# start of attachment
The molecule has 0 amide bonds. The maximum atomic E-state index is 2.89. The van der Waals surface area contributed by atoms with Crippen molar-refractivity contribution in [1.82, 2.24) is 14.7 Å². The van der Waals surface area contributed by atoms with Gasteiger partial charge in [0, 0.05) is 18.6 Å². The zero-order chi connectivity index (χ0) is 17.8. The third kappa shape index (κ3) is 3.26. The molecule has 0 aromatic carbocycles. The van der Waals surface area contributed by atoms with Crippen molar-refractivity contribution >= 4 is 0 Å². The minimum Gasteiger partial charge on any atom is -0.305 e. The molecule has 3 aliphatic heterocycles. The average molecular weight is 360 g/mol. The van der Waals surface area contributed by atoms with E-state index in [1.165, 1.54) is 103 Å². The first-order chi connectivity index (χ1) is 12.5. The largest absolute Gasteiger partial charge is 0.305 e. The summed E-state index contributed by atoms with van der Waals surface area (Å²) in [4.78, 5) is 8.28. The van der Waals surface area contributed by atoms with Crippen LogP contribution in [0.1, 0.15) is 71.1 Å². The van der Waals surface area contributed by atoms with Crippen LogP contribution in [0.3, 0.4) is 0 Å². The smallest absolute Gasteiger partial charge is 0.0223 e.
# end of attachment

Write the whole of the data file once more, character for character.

The molecule has 0 amide bonds. The maximum atomic E-state index is 2.89. The van der Waals surface area contributed by atoms with Crippen molar-refractivity contribution in [1.82, 2.24) is 14.7 Å². The van der Waals surface area contributed by atoms with Gasteiger partial charge in [0, 0.05) is 18.6 Å². The zero-order chi connectivity index (χ0) is 17.8. The third kappa shape index (κ3) is 3.26. The molecule has 0 aromatic carbocycles. The van der Waals surface area contributed by atoms with Crippen molar-refractivity contribution >= 4 is 0 Å². The minimum Gasteiger partial charge on any atom is -0.305 e. The molecule has 3 aliphatic heterocycles. The average molecular weight is 360 g/mol. The van der Waals surface area contributed by atoms with E-state index in [1.165, 1.54) is 103 Å². The first-order chi connectivity index (χ1) is 12.5. The largest absolute Gasteiger partial charge is 0.305 e. The summed E-state index contributed by atoms with van der Waals surface area (Å²) in [4.78, 5) is 8.28. The van der Waals surface area contributed by atoms with Crippen LogP contribution in [0.1, 0.15) is 71.1 Å². The van der Waals surface area contributed by atoms with Crippen LogP contribution in [0.3, 0.4) is 0 Å². The smallest absolute Gasteiger partial charge is 0.0223 e.